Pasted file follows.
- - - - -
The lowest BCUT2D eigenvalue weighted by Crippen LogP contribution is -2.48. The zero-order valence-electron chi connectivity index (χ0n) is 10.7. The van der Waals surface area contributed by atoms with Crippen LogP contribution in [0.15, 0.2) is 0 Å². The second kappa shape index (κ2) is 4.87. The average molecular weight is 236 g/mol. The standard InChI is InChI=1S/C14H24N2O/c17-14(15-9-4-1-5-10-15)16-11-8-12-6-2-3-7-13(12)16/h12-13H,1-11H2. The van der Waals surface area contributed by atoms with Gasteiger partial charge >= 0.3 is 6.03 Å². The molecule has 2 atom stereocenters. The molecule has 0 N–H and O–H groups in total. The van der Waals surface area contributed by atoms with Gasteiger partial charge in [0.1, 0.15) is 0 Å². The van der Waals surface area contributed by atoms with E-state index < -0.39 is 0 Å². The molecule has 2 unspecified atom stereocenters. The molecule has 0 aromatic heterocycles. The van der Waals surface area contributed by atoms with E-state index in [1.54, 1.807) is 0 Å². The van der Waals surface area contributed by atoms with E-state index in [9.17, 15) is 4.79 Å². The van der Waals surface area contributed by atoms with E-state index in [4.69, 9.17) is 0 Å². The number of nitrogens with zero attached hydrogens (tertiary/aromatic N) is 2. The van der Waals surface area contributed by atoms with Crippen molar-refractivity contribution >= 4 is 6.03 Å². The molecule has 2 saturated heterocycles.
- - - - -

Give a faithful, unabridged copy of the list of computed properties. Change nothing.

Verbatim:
The lowest BCUT2D eigenvalue weighted by Crippen LogP contribution is -2.48. The zero-order valence-electron chi connectivity index (χ0n) is 10.7. The van der Waals surface area contributed by atoms with Crippen LogP contribution in [0.15, 0.2) is 0 Å². The second kappa shape index (κ2) is 4.87. The average molecular weight is 236 g/mol. The standard InChI is InChI=1S/C14H24N2O/c17-14(15-9-4-1-5-10-15)16-11-8-12-6-2-3-7-13(12)16/h12-13H,1-11H2. The van der Waals surface area contributed by atoms with Gasteiger partial charge >= 0.3 is 6.03 Å². The molecule has 2 atom stereocenters. The molecule has 0 N–H and O–H groups in total. The van der Waals surface area contributed by atoms with Gasteiger partial charge in [0.1, 0.15) is 0 Å². The van der Waals surface area contributed by atoms with E-state index < -0.39 is 0 Å². The molecule has 2 unspecified atom stereocenters. The molecule has 0 aromatic heterocycles. The van der Waals surface area contributed by atoms with E-state index in [1.54, 1.807) is 0 Å². The van der Waals surface area contributed by atoms with E-state index in [9.17, 15) is 4.79 Å². The van der Waals surface area contributed by atoms with E-state index in [4.69, 9.17) is 0 Å². The number of nitrogens with zero attached hydrogens (tertiary/aromatic N) is 2. The van der Waals surface area contributed by atoms with Crippen molar-refractivity contribution >= 4 is 6.03 Å². The molecule has 2 saturated heterocycles.